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Builder's Vision Divides

Developer Geoff Palmer is admired for his upscale downtown Los Angeles homes and criticized for allegedly shunning the poor.

June 07, 2003|Julie Tamaki | Times Staff Writer

To many in downtown L.A.'s business and real estate circles, Geoff Palmer is the urban trailblazer who helped inspire an upscale housing boom in the city's long-neglected core.

To advocates for low-income housing, however, Palmer, president of the Brentwood-based firm G.H. Palmer Associates, is the developer who fights tooth and nail to keep the poor from settling in his elegant, suburban-style developments. "Why should one developer be responsible for all of society's ills?" he once asked.

And to preservationists, he's the guy who recently demolished the Giese house, the last 19th century home in Bunker Hill.

On Monday, the Los Angeles city attorney filed two misdemeanor counts against Palmer for demolishing the house without a permit and failing to obey an order by the Department of Building and Safety, said Frank Mateljan, a spokesman for the city attorney.

The department has also scheduled a hearing Thursday to consider whether to invoke the "scorched-earth ordinance," which would bar construction on the site for five years, said David Keim, head of the department's code enforcement bureau.

The Giese house, built in 1887, stood across the street from Palmer's Orsini development, a 297-unit apartment complex under construction at West Cesar E. Chavez Avenue and Figueroa Street.

His best-known downtown development, the Medici, has more than 600 units at 7th Street and the Harbor Freeway. A 481-square-foot studio apartment there was recently advertised for $1,479 a month.

Fans credit the Medici with demonstrating to the investment and development community the fresh demand for downtown living.

The Medici "was one of the first residential projects to be built [downtown] without a nickel of subsidy," said Carl Muhlstein, a senior vice president at Cushman Realty Corp. "Now there's nothing short of a building boom that has followed right behind it."

Palmer "deserves a tremendous amount of credit for helping to turn downtown around," said David Zoraster, a downtown real estate specialist.

Palmer, who grew up in Mar Vista and graduated from the University of Colorado and Pepperdine University School of Law, declined requests by The Times for an interview.

In some ways, Palmer, known as a methodical, hands-on developer with an analytical bent, is a fish out of water as a Republican dealing with a city government dominated by Democrats. The 53-year-old developer has chafed at social housing rules imposed on builders by City Hall and has described some supporters of such measures as "poverty pimps."

"I'm a businessman. I want to build what the market dictates," Palmer said in a 2001 interview with The Times. "Don't tell me who we should build for."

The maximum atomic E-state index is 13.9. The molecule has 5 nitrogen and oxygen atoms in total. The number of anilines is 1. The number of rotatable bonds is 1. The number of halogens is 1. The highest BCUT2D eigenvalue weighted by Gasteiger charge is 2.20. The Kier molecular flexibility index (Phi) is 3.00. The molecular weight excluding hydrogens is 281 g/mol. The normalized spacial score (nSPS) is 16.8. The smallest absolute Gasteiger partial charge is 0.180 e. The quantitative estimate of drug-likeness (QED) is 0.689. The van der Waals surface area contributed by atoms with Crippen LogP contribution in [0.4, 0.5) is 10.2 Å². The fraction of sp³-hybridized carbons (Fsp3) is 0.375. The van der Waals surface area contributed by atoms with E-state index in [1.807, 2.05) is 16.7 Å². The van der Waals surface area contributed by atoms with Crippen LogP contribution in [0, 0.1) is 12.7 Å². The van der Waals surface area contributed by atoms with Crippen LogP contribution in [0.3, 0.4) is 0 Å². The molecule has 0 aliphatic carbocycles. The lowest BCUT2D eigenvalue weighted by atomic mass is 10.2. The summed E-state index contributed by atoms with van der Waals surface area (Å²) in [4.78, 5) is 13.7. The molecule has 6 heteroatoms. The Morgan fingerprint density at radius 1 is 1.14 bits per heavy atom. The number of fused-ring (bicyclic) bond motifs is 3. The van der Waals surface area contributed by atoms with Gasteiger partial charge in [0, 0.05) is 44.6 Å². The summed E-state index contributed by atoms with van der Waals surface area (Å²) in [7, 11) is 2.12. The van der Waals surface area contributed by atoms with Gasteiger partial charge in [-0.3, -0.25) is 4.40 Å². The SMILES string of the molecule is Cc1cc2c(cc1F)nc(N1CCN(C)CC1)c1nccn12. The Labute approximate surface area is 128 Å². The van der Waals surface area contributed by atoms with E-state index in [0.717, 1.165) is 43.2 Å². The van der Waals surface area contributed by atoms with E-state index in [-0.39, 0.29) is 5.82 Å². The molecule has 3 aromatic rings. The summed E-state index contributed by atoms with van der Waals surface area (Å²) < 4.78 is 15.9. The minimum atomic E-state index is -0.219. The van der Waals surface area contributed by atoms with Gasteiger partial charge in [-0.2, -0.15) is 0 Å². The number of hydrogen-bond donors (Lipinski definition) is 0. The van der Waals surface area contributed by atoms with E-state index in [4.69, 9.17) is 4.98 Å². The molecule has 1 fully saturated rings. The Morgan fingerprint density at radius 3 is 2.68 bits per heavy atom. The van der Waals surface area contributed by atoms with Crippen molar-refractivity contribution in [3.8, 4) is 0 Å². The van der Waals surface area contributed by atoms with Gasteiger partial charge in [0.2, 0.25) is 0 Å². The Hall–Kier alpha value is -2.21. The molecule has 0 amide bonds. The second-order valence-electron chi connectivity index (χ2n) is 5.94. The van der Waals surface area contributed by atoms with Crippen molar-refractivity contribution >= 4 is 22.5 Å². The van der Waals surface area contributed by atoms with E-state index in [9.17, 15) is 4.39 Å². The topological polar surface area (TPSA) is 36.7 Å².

A Conundrum for City

His unyielding position has given rise to a growing number of detractors and created a conundrum for housing-hungry Los Angeles officials.

"If you look at where his parcels are located and look at the view from them into downtown, it's a tremendous view," said Councilman Ed Reyes, who has wrangled with Palmer over low-income housing rules. "Whoever is behind them is going to be blocked. He's maximized heights and he's maximized density, but he doesn't want to allow affordable housing."

"If [Palmer] has to house people at less income than market rate, he's going to get less rent," said Tony Salazar, president of the West Coast office of McCormack Baron Salazar, a real estate development firm that specializes in redeveloping urban neighborhoods. "Is that detrimental to the development? Probably not. If he wanted to get there, he could."

Low-income-housing activists have been Palmer's loudest critics since he opened the Medici in the summer of 2000. He attracted their attention after city officials negotiated a deal with his firm that resulted in 65 of the Medici's 658 units being set aside for moderate-income tenants.

That was a departure from the area's so-called "inclusionary-housing" rules that require 15% of new housing to be earmarked for low-income tenants in lieu of paying a hefty fee.

The deal upset activists, who picketed outside the Medici in 2001 -- the same year Palmer bought a $21-million spread in Beverly Hills. They pushed city officials to apply the more stringent standard to the Visconti, a 300-unit apartment complex proposed by Palmer's company for 3rd and Bixel streets just west of downtown.

The firm challenged in court a city decision to enforce the housing rules, prompting settlement talks that appear to be wrapping up.

Palmer will soon expand his collection of Italian Renaissance-themed downtown developments with groundbreaking for the Piero, a 220-unit, market-rate apartment complex on St. Paul Avenue near the Medici.


House Demolished

Palmer, whose company owns and operates more than 6,000 apartments in Southern California -- the majority of them in the Santa Clarita Valley -- recently landed back in the hot seat.

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